China Navigation to develop low-carbon ships for Pacific region

China Navigation to develop low-carbon ships for Pacific region

The China Navigation Company (CNCo), parent of Swire Shipping and Swire Bulk, and The University of the South Pacific (USP) have signed a Memorandum of Understanding (MOU) to conduct feasibility studies for the design costs and plan for low-carbon vessels to operate in the Pacific region.

The design and construction of the ships are part of a new project titled Project Cerulean, which aims to develop a new class of small cargo freighter that can be scaled up in numbers to provide a cost-effective solution for currently marginalised communities in the Pacific Island Communities and Territories (PICT).

In the immediate term, the project aims to design, build and trial a low-carbon Project Ship to service the PICT in partnership with the Micronesian Centre for Sustainable Transport (MCST).

Mr Simon Bennett, general manager, sustainable development at CNCo says CNCo is looking into an initial investment of around US $2.5 million to design, build and operate a pilot low cost, low carbon, low tech freighter, which Mr Bennett hopes can be constructed in a South Pacific shipyard.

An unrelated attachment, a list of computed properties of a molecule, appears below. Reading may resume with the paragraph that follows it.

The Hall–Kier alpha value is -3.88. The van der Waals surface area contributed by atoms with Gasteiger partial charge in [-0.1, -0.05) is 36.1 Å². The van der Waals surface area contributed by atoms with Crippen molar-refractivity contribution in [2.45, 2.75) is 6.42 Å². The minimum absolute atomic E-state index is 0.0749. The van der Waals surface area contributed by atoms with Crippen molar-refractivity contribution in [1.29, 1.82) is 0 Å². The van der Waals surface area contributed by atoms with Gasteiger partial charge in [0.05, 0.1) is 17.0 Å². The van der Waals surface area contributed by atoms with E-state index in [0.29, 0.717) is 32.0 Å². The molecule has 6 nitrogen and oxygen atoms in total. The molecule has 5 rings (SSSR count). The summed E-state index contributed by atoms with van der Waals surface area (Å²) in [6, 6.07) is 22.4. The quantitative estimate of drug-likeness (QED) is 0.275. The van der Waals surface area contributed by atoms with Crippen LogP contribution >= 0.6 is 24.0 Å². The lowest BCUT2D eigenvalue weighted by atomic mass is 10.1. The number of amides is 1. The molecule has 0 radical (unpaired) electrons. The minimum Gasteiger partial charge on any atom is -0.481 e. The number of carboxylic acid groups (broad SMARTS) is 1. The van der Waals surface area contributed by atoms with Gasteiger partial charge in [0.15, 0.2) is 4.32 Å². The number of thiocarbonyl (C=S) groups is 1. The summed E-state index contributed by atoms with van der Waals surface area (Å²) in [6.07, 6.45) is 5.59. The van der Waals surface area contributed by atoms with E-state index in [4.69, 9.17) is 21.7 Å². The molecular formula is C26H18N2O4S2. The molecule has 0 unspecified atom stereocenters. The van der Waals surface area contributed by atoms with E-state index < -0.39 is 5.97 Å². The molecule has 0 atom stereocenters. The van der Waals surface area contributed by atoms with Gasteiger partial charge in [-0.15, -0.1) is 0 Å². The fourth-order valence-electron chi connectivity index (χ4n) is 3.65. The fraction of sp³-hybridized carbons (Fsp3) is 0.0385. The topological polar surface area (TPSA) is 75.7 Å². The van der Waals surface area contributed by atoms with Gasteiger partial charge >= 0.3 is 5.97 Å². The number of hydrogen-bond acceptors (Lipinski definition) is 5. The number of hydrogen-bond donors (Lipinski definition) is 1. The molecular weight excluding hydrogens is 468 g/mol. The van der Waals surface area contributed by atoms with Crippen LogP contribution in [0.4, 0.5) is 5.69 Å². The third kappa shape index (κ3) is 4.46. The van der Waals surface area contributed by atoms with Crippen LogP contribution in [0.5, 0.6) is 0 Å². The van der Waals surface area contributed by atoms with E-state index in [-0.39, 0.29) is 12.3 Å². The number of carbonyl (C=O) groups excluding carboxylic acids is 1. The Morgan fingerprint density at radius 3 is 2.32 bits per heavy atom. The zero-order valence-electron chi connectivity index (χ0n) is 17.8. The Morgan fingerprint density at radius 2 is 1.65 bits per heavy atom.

He stated: “We want to raise economic capacity in the South Pacific as the vessel will be able to service the outlying communities in the region, which are not currently on main line routes. This really is our way of giving back to the community as we will be building the freighter specially for the South Pacific.”

Professor Derrick Armstrong, deputy vice-chancellor, research, innovation and international at USP said that working in collaboration with the private sector is critical way to go and the University is very pleased and proud to be able to part of this collaboration with Swire Shipping.

Both CNCo and USP will operate and monitor the project’s performance for two years from launching and delivery into the project post sea trials to prove the commercial viability of the Project Ship.

CNCo will be represented by Mr Bennett while the project manager from USP will be Dr Peter Nuttall, scientific and technical advisor.